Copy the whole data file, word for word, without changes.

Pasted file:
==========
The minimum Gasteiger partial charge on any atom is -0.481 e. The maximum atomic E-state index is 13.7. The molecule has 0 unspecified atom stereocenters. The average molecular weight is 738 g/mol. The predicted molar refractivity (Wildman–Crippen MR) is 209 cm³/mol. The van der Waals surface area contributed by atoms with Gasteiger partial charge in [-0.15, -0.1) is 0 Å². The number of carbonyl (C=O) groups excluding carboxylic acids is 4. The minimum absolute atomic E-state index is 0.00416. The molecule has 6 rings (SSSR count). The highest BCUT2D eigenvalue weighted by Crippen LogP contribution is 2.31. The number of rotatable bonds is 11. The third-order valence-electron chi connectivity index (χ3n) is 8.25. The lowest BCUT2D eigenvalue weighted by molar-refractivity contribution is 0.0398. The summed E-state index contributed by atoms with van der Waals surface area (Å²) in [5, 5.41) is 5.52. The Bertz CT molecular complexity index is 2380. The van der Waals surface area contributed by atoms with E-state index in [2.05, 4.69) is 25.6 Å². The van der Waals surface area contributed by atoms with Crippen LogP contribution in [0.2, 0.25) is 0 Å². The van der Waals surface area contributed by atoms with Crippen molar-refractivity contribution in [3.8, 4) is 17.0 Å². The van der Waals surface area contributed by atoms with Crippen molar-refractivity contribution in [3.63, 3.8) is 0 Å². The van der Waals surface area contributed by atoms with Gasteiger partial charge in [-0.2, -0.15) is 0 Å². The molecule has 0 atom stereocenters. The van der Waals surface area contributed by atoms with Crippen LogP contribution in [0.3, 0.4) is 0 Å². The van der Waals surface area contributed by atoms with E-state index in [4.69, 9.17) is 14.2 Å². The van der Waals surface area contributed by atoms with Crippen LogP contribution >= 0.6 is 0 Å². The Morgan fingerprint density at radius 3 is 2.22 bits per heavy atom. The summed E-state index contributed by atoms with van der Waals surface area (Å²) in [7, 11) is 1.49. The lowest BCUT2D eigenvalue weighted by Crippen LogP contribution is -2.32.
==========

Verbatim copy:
The minimum Gasteiger partial charge on any atom is -0.481 e. The maximum atomic E-state index is 13.7. The molecule has 0 unspecified atom stereocenters. The average molecular weight is 738 g/mol. The predicted molar refractivity (Wildman–Crippen MR) is 209 cm³/mol. The van der Waals surface area contributed by atoms with Gasteiger partial charge in [-0.15, -0.1) is 0 Å². The number of carbonyl (C=O) groups excluding carboxylic acids is 4. The minimum absolute atomic E-state index is 0.00416. The molecule has 6 rings (SSSR count). The highest BCUT2D eigenvalue weighted by Crippen LogP contribution is 2.31. The number of rotatable bonds is 11. The third-order valence-electron chi connectivity index (χ3n) is 8.25. The lowest BCUT2D eigenvalue weighted by molar-refractivity contribution is 0.0398. The summed E-state index contributed by atoms with van der Waals surface area (Å²) in [5, 5.41) is 5.52. The Bertz CT molecular complexity index is 2380. The van der Waals surface area contributed by atoms with E-state index in [2.05, 4.69) is 25.6 Å². The van der Waals surface area contributed by atoms with Crippen LogP contribution in [0.2, 0.25) is 0 Å². The van der Waals surface area contributed by atoms with Crippen molar-refractivity contribution in [3.8, 4) is 17.0 Å². The van der Waals surface area contributed by atoms with Crippen molar-refractivity contribution in [3.63, 3.8) is 0 Å². The van der Waals surface area contributed by atoms with Gasteiger partial charge in [-0.2, -0.15) is 0 Å². The molecule has 0 atom stereocenters. The van der Waals surface area contributed by atoms with Crippen LogP contribution in [0.3, 0.4) is 0 Å². The van der Waals surface area contributed by atoms with E-state index in [4.69, 9.17) is 14.2 Å². The van der Waals surface area contributed by atoms with Crippen LogP contribution >= 0.6 is 0 Å². The Morgan fingerprint density at radius 3 is 2.22 bits per heavy atom. The summed E-state index contributed by atoms with van der Waals surface area (Å²) in [7, 11) is 1.49. The lowest BCUT2D eigenvalue weighted by Crippen LogP contribution is -2.32.